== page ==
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There is a code on Matlab Fileexchange that is relevant to your problem: http://www.mathworks.com/matlabcentral/fileexchange/28155-inscribedrectangle/content/html/Inscribed_Rectangle_demo.html Update I wrote this tutorial article on computing largest inscribed rectangles based on the above link from Atul Ingle. The algorithm first searches for largest ...

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There are various ways to measure distance and 3D using a single camera. These include: Moving the camera and taking another image - this simulates a 2 camera system. If you are imaging an object of a known size, then you can know the distance with some simple trigonometry. You can project a known pattern from a known projector location to reconstruct 3D. ...

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I guess this is what Olli implies: Using a lens distortion matrix if necessary, the center of the ball in the picture gives you an elevation and azimuth of your ball relative to the focal point of your camera. The size of the ball image gives you distance. That's a point in 3D space. From there, it's really only a manner of grammar school level math to ...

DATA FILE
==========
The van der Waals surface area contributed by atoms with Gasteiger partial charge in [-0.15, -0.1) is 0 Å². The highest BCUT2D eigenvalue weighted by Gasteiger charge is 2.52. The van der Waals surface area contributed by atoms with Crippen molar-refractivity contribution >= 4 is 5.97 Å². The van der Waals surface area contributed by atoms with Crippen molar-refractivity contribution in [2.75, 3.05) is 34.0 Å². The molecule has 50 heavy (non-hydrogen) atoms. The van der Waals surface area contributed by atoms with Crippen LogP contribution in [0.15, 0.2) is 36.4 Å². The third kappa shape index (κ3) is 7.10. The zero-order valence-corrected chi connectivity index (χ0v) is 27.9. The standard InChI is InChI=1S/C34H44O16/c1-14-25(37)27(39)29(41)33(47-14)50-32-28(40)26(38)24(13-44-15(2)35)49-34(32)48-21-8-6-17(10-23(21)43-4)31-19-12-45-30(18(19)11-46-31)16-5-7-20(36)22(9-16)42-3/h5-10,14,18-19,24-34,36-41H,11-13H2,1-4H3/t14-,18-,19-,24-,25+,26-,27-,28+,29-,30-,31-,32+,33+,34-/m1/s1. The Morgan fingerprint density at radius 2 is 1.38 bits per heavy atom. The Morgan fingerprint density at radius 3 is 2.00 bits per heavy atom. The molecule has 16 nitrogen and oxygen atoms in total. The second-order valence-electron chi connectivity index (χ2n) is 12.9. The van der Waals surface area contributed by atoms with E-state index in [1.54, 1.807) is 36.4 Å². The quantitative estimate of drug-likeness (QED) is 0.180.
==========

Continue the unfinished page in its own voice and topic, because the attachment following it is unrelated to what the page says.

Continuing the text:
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I guess this is a straightforward non-linear optimization problem (to be solved with Newton variations, such as Trust-Region methods), where you don't even need to compute the Jacobian analytically. It appears to me that the optimization problem is written over $K_i$, and thus is the input to the cost function. To compute the cost, at each call to this ...

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Take a look on Generalized/constrained Procrustes Problems. It should be sufficient to update singular values in $\Sigma$. The $\det(SVD)=-1$ case is discussed in more detail in 1987 paper of Arun, Huang and Blostein: "Least-squares fitting of two 3-D point sets".